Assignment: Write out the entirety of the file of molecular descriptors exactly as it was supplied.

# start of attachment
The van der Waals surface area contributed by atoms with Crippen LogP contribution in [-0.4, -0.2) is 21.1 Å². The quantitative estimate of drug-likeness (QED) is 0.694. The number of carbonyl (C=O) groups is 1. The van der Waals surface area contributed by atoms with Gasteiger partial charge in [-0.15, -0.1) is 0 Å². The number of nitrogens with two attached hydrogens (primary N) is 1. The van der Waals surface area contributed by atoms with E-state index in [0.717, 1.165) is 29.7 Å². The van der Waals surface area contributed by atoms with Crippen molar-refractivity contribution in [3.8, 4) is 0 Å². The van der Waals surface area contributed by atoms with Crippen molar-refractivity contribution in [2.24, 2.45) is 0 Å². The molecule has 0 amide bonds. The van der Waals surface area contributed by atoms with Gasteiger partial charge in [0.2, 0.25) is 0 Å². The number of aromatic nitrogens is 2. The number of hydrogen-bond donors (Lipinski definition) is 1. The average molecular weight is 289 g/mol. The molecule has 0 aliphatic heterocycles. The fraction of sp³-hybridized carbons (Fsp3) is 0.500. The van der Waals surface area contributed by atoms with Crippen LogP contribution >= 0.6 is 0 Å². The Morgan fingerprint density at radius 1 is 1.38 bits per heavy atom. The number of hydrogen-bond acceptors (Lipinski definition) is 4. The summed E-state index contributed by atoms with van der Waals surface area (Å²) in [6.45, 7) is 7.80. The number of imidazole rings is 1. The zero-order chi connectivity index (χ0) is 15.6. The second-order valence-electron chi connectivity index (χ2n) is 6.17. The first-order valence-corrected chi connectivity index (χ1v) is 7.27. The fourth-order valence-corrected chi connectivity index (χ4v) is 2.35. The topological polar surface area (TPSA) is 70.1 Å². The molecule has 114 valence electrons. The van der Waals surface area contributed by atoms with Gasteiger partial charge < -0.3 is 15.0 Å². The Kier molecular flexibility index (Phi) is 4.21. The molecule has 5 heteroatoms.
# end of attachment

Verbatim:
The van der Waals surface area contributed by atoms with Crippen LogP contribution in [-0.4, -0.2) is 21.1 Å². The quantitative estimate of drug-likeness (QED) is 0.694. The number of carbonyl (C=O) groups is 1. The van der Waals surface area contributed by atoms with Gasteiger partial charge in [-0.15, -0.1) is 0 Å². The number of nitrogens with two attached hydrogens (primary N) is 1. The van der Waals surface area contributed by atoms with E-state index in [0.717, 1.165) is 29.7 Å². The van der Waals surface area contributed by atoms with Crippen molar-refractivity contribution in [3.8, 4) is 0 Å². The van der Waals surface area contributed by atoms with Crippen molar-refractivity contribution in [2.24, 2.45) is 0 Å². The molecule has 0 amide bonds. The van der Waals surface area contributed by atoms with Gasteiger partial charge in [0.2, 0.25) is 0 Å². The number of aromatic nitrogens is 2. The number of hydrogen-bond donors (Lipinski definition) is 1. The average molecular weight is 289 g/mol. The molecule has 0 aliphatic heterocycles. The fraction of sp³-hybridized carbons (Fsp3) is 0.500. The van der Waals surface area contributed by atoms with Crippen LogP contribution >= 0.6 is 0 Å². The Morgan fingerprint density at radius 1 is 1.38 bits per heavy atom. The number of hydrogen-bond acceptors (Lipinski definition) is 4. The summed E-state index contributed by atoms with van der Waals surface area (Å²) in [6.45, 7) is 7.80. The number of imidazole rings is 1. The zero-order chi connectivity index (χ0) is 15.6. The second-order valence-electron chi connectivity index (χ2n) is 6.17. The first-order valence-corrected chi connectivity index (χ1v) is 7.27. The fourth-order valence-corrected chi connectivity index (χ4v) is 2.35. The topological polar surface area (TPSA) is 70.1 Å². The molecule has 114 valence electrons. The van der Waals surface area contributed by atoms with Gasteiger partial charge < -0.3 is 15.0 Å². The Kier molecular flexibility index (Phi) is 4.21. The molecule has 5 heteroatoms.